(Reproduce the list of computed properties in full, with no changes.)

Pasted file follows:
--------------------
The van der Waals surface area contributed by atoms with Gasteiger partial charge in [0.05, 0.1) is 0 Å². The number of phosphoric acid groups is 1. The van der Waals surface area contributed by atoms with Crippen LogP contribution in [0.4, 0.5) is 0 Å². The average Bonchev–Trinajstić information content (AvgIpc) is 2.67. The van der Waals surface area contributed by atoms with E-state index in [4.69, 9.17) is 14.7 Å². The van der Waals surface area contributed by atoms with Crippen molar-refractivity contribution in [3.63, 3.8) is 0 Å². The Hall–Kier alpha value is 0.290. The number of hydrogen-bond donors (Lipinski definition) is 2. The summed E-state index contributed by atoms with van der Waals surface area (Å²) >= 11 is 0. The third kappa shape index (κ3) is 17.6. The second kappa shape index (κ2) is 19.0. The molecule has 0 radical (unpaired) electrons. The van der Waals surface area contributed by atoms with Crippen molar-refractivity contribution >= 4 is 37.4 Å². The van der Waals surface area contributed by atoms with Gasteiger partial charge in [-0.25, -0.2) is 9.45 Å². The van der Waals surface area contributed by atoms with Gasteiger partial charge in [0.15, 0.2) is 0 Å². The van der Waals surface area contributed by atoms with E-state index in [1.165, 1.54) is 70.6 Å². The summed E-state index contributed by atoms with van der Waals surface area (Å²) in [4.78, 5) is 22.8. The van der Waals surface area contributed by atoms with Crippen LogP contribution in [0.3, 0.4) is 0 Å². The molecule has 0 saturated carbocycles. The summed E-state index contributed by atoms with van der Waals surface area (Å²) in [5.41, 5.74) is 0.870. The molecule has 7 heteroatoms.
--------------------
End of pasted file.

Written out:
The van der Waals surface area contributed by atoms with Gasteiger partial charge in [0.05, 0.1) is 0 Å². The number of phosphoric acid groups is 1. The van der Waals surface area contributed by atoms with Crippen LogP contribution in [0.4, 0.5) is 0 Å². The average Bonchev–Trinajstić information content (AvgIpc) is 2.67. The van der Waals surface area contributed by atoms with E-state index in [4.69, 9.17) is 14.7 Å². The van der Waals surface area contributed by atoms with Crippen molar-refractivity contribution in [3.63, 3.8) is 0 Å². The Hall–Kier alpha value is 0.290. The number of hydrogen-bond donors (Lipinski definition) is 2. The summed E-state index contributed by atoms with van der Waals surface area (Å²) >= 11 is 0. The third kappa shape index (κ3) is 17.6. The second kappa shape index (κ2) is 19.0. The molecule has 0 radical (unpaired) electrons. The van der Waals surface area contributed by atoms with Crippen molar-refractivity contribution >= 4 is 37.4 Å². The van der Waals surface area contributed by atoms with Gasteiger partial charge in [-0.25, -0.2) is 9.45 Å². The van der Waals surface area contributed by atoms with Gasteiger partial charge in [0.15, 0.2) is 0 Å². The van der Waals surface area contributed by atoms with E-state index in [1.165, 1.54) is 70.6 Å². The summed E-state index contributed by atoms with van der Waals surface area (Å²) in [4.78, 5) is 22.8. The van der Waals surface area contributed by atoms with Crippen LogP contribution in [0.3, 0.4) is 0 Å². The molecule has 0 saturated carbocycles. The summed E-state index contributed by atoms with van der Waals surface area (Å²) in [5.41, 5.74) is 0.870. The molecule has 7 heteroatoms.